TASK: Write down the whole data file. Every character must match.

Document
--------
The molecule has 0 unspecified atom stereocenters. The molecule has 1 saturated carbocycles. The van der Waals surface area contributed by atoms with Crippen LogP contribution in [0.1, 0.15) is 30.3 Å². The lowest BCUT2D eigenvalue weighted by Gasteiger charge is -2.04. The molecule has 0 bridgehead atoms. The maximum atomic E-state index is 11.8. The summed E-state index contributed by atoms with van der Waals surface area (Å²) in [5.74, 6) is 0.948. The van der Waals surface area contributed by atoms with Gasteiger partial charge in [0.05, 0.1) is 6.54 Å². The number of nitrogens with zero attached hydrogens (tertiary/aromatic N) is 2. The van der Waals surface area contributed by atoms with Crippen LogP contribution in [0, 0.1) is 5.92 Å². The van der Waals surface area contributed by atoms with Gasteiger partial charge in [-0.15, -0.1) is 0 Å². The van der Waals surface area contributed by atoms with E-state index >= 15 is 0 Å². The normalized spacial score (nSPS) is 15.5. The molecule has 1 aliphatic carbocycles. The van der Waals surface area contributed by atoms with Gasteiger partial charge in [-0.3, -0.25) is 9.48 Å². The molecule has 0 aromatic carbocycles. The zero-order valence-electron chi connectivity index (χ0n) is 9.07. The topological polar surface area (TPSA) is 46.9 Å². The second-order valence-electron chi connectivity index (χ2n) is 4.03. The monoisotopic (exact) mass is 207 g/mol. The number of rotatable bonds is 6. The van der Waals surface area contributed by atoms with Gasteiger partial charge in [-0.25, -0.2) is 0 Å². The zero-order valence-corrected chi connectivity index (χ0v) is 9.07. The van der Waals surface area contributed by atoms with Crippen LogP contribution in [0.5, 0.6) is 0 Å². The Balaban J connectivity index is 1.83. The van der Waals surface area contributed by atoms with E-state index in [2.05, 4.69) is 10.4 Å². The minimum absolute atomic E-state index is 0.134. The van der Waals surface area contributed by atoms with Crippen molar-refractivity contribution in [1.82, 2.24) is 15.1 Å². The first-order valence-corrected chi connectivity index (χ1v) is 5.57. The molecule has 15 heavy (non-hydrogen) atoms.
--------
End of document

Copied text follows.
The molecule has 0 unspecified atom stereocenters. The molecule has 1 saturated carbocycles. The van der Waals surface area contributed by atoms with Crippen LogP contribution in [0.1, 0.15) is 30.3 Å². The lowest BCUT2D eigenvalue weighted by Gasteiger charge is -2.04. The molecule has 0 bridgehead atoms. The maximum atomic E-state index is 11.8. The summed E-state index contributed by atoms with van der Waals surface area (Å²) in [5.74, 6) is 0.948. The van der Waals surface area contributed by atoms with Gasteiger partial charge in [0.05, 0.1) is 6.54 Å². The number of nitrogens with zero attached hydrogens (tertiary/aromatic N) is 2. The van der Waals surface area contributed by atoms with Crippen LogP contribution in [0, 0.1) is 5.92 Å². The van der Waals surface area contributed by atoms with Gasteiger partial charge in [-0.15, -0.1) is 0 Å². The van der Waals surface area contributed by atoms with E-state index >= 15 is 0 Å². The normalized spacial score (nSPS) is 15.5. The molecule has 1 aliphatic carbocycles. The van der Waals surface area contributed by atoms with Gasteiger partial charge in [-0.3, -0.25) is 9.48 Å². The molecule has 0 aromatic carbocycles. The zero-order valence-electron chi connectivity index (χ0n) is 9.07. The topological polar surface area (TPSA) is 46.9 Å². The second-order valence-electron chi connectivity index (χ2n) is 4.03. The monoisotopic (exact) mass is 207 g/mol. The number of rotatable bonds is 6. The van der Waals surface area contributed by atoms with Gasteiger partial charge in [-0.25, -0.2) is 0 Å². The zero-order valence-corrected chi connectivity index (χ0v) is 9.07. The van der Waals surface area contributed by atoms with Crippen LogP contribution in [0.5, 0.6) is 0 Å². The Balaban J connectivity index is 1.83. The van der Waals surface area contributed by atoms with E-state index in [2.05, 4.69) is 10.4 Å². The minimum absolute atomic E-state index is 0.134. The van der Waals surface area contributed by atoms with Crippen molar-refractivity contribution in [1.82, 2.24) is 15.1 Å². The first-order valence-corrected chi connectivity index (χ1v) is 5.57. The molecule has 15 heavy (non-hydrogen) atoms.